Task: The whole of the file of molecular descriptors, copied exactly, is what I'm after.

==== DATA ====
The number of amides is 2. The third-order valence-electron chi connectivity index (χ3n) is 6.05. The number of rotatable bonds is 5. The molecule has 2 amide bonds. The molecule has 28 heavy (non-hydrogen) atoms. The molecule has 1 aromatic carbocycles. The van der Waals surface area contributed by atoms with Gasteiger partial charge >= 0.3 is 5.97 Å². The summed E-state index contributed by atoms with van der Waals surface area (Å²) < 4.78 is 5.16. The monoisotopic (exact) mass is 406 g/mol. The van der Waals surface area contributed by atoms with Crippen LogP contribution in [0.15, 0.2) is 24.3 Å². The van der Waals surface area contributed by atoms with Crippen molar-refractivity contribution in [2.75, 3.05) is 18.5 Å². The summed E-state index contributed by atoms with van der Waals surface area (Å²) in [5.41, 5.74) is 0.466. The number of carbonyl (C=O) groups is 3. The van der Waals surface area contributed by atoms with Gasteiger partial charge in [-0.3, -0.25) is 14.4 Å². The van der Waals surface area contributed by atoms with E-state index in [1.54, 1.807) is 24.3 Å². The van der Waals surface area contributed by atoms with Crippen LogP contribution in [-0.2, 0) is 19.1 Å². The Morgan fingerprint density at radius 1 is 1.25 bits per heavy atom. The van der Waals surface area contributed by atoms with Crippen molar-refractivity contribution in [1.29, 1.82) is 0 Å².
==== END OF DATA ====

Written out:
The number of amides is 2. The third-order valence-electron chi connectivity index (χ3n) is 6.05. The number of rotatable bonds is 5. The molecule has 2 amide bonds. The molecule has 28 heavy (non-hydrogen) atoms. The molecule has 1 aromatic carbocycles. The van der Waals surface area contributed by atoms with Gasteiger partial charge >= 0.3 is 5.97 Å². The summed E-state index contributed by atoms with van der Waals surface area (Å²) < 4.78 is 5.16. The monoisotopic (exact) mass is 406 g/mol. The van der Waals surface area contributed by atoms with Crippen LogP contribution in [0.15, 0.2) is 24.3 Å². The van der Waals surface area contributed by atoms with Crippen molar-refractivity contribution in [2.75, 3.05) is 18.5 Å². The summed E-state index contributed by atoms with van der Waals surface area (Å²) in [5.41, 5.74) is 0.466. The number of carbonyl (C=O) groups is 3. The van der Waals surface area contributed by atoms with Gasteiger partial charge in [-0.3, -0.25) is 14.4 Å². The van der Waals surface area contributed by atoms with E-state index in [1.54, 1.807) is 24.3 Å². The van der Waals surface area contributed by atoms with Crippen LogP contribution in [-0.2, 0) is 19.1 Å². The Morgan fingerprint density at radius 1 is 1.25 bits per heavy atom. The van der Waals surface area contributed by atoms with Crippen molar-refractivity contribution in [1.29, 1.82) is 0 Å².